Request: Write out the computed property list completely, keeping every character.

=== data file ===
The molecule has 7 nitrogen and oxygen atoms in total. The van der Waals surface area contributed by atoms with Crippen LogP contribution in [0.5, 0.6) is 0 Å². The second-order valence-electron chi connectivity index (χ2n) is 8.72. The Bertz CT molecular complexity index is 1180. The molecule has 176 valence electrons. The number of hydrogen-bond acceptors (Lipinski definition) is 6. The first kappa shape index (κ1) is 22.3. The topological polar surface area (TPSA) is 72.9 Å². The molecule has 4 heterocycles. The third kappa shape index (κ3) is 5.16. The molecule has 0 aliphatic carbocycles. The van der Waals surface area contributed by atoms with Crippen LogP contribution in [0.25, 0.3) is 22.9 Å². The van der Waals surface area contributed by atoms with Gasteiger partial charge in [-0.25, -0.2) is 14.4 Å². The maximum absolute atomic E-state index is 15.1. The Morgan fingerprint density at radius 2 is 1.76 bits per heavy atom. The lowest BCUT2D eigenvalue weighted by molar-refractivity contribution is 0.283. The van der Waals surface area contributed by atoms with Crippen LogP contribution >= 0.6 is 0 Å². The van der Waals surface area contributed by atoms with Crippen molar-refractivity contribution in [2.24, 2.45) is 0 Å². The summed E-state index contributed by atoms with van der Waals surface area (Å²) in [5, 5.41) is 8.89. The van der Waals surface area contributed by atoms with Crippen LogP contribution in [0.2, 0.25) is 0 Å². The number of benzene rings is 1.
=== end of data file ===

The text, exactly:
The molecule has 7 nitrogen and oxygen atoms in total. The van der Waals surface area contributed by atoms with Crippen LogP contribution in [0.5, 0.6) is 0 Å². The second-order valence-electron chi connectivity index (χ2n) is 8.72. The Bertz CT molecular complexity index is 1180. The molecule has 176 valence electrons. The number of hydrogen-bond acceptors (Lipinski definition) is 6. The first kappa shape index (κ1) is 22.3. The topological polar surface area (TPSA) is 72.9 Å². The molecule has 4 heterocycles. The third kappa shape index (κ3) is 5.16. The molecule has 0 aliphatic carbocycles. The van der Waals surface area contributed by atoms with Crippen LogP contribution in [0.25, 0.3) is 22.9 Å². The van der Waals surface area contributed by atoms with Gasteiger partial charge in [-0.25, -0.2) is 14.4 Å². The maximum absolute atomic E-state index is 15.1. The Morgan fingerprint density at radius 2 is 1.76 bits per heavy atom. The lowest BCUT2D eigenvalue weighted by molar-refractivity contribution is 0.283. The van der Waals surface area contributed by atoms with Crippen LogP contribution >= 0.6 is 0 Å². The van der Waals surface area contributed by atoms with Crippen molar-refractivity contribution in [2.24, 2.45) is 0 Å². The summed E-state index contributed by atoms with van der Waals surface area (Å²) in [5, 5.41) is 8.89. The van der Waals surface area contributed by atoms with Crippen LogP contribution in [0.2, 0.25) is 0 Å². The number of benzene rings is 1.